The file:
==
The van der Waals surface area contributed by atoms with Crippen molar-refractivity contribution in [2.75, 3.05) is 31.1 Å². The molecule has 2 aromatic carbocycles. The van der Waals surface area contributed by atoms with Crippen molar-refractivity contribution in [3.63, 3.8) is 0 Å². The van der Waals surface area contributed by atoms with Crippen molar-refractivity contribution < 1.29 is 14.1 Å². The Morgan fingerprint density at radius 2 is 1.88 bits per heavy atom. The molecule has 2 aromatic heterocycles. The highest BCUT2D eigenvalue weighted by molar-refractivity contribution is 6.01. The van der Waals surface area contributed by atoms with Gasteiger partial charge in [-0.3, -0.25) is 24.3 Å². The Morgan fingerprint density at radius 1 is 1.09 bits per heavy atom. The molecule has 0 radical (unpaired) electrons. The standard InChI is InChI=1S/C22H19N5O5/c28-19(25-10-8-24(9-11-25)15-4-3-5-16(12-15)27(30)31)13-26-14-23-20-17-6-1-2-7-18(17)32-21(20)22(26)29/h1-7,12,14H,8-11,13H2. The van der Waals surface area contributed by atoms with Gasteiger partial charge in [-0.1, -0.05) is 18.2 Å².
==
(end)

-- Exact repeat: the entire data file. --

The van der Waals surface area contributed by atoms with Crippen molar-refractivity contribution in [2.75, 3.05) is 31.1 Å². The molecule has 2 aromatic carbocycles. The van der Waals surface area contributed by atoms with Crippen molar-refractivity contribution in [3.63, 3.8) is 0 Å². The van der Waals surface area contributed by atoms with Crippen molar-refractivity contribution < 1.29 is 14.1 Å². The Morgan fingerprint density at radius 2 is 1.88 bits per heavy atom. The molecule has 2 aromatic heterocycles. The highest BCUT2D eigenvalue weighted by molar-refractivity contribution is 6.01. The van der Waals surface area contributed by atoms with Gasteiger partial charge in [-0.3, -0.25) is 24.3 Å². The Morgan fingerprint density at radius 1 is 1.09 bits per heavy atom. The molecule has 0 radical (unpaired) electrons. The standard InChI is InChI=1S/C22H19N5O5/c28-19(25-10-8-24(9-11-25)15-4-3-5-16(12-15)27(30)31)13-26-14-23-20-17-6-1-2-7-18(17)32-21(20)22(26)29/h1-7,12,14H,8-11,13H2. The van der Waals surface area contributed by atoms with Gasteiger partial charge in [-0.1, -0.05) is 18.2 Å².